Atwood's use of actual historical events

The real dystopia

Although The Handmaid's Tale may be seen as science fiction - or, to use the term which Atwood prefers, speculative fiction - it is clear that she draws on many real historical events to give a strong sense that this dystopian state could become reality: as Atwood herself has said:

‘There's nothing in the book that hasn't already happened.'

Many of Atwood's references to such events can be explored in Social / political context > Political satire.

In addition, in the Historical Notes section of the novel, Atwood has Professor Pieixoto refer to events ‘in the immediate pre-Gilead period' which readers will recognise as referring specifically to real historical events following the 1970s.


World AIDS day ribbonOne of these real catastrophes is the epidemic - now a pandemic - of Acquired Immune Deficiency Syndrome (AIDS). This is a disease which is caused by the human immunodeficiency virus (or HIV). Millions of people have contracted AIDS, especially in Africa, and millions have died from it. It is most frequently spread by sexual activity. In America it was first recognised and HIV identified in the early 1980s, shortly before Atwood wrote The Handmaid's Tale.

Nuclear-plant accidents

Pieixoto also refers to nuclear-plant accidents. Probably the most serious of these in America prior to Atwood's writing of The Handmaid's Tale was the Three Mile Island plant incident in 1979. Although no-one in the vicinity was killed or injured, many doubts have been raised about adverse effects on the environment and on human and animal health.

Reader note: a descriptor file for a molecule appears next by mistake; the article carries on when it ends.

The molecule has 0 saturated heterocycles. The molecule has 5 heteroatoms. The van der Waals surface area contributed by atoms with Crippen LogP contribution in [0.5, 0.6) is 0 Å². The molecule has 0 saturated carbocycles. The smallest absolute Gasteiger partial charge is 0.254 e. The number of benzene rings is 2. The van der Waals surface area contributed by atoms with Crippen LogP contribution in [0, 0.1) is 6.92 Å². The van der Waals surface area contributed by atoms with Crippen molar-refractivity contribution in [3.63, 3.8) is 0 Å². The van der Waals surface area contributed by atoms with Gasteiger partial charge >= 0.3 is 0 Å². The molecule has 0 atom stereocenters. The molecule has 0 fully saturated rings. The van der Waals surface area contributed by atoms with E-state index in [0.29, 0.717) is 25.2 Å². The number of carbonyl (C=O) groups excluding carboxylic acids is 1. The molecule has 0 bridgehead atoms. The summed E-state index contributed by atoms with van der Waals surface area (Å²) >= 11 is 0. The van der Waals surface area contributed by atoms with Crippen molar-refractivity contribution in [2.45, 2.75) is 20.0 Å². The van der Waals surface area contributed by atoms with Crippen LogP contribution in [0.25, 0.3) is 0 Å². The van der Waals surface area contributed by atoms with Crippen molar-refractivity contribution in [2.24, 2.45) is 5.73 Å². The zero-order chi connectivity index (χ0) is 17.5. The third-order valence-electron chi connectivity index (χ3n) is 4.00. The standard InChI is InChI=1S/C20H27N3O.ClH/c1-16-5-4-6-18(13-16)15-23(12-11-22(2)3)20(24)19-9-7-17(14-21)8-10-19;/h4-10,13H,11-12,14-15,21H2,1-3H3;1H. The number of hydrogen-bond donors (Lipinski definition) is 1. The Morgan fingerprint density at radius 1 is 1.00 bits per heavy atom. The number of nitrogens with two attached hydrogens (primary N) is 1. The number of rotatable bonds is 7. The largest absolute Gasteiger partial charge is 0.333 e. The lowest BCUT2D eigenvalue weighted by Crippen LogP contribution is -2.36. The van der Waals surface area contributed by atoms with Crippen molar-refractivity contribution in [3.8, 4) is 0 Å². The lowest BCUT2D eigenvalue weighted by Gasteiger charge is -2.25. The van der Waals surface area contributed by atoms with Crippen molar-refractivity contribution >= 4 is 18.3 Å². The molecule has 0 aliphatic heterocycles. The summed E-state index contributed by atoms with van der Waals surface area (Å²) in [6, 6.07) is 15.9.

Chernobyl reactor, photo by ?????????, available through Creative CommonsIronically, in 1986, a short time after the publication of The Handmaid's Tale, occurred probably the most notorious nuclear plant accident, at Chernobyl in the Ukraine, then part of the Soviet Union. Explosions at the plant led to serious radiation emissions. Although the death toll at the time was estimated to be fewer than 50, many thousands of people have since suffered from cancers which are thought to have been caused by the effects of radiation. There have also been serious environmental consequences.

Romanian children

Pieixoto mentions the banning of birth control in Romania. Under the dictatorship of President Ceausescu, who wanted to increase his country's population, birth control and abortion were banned after 1966. Romanian women of child-bearing age were each expected to have five children. As a consequence, thousands of unwanted children were born and many thousands abandoned. Atwood uses this real disaster to make her readers consider Gilead's laws on childbirth and its anti-abortion stance.


Pieixoto later refers to the use of Handmaids as a form of ‘simultaneous polygamy' like that practised ‘in the .. state of Utah'. Here Atwood is referring to the real, and still flourishing group, known as the Mormons - or, to give the proper name, the Church of Jesus Christ of Latter-day Saints.

More on the Mormons: This movement began in America in the nineteenth century, when Joseph Smith claimed to have had revealed to him, by an angel, the Book of Mormon. The Mormon Church has worldwide membership but has its headquarters in Salt Lake City, Utah.

Some Mormons encouraged polygamy, especially after their second president, Brigham Young, endorsed it in 1852, but it is now practised much more rarely.

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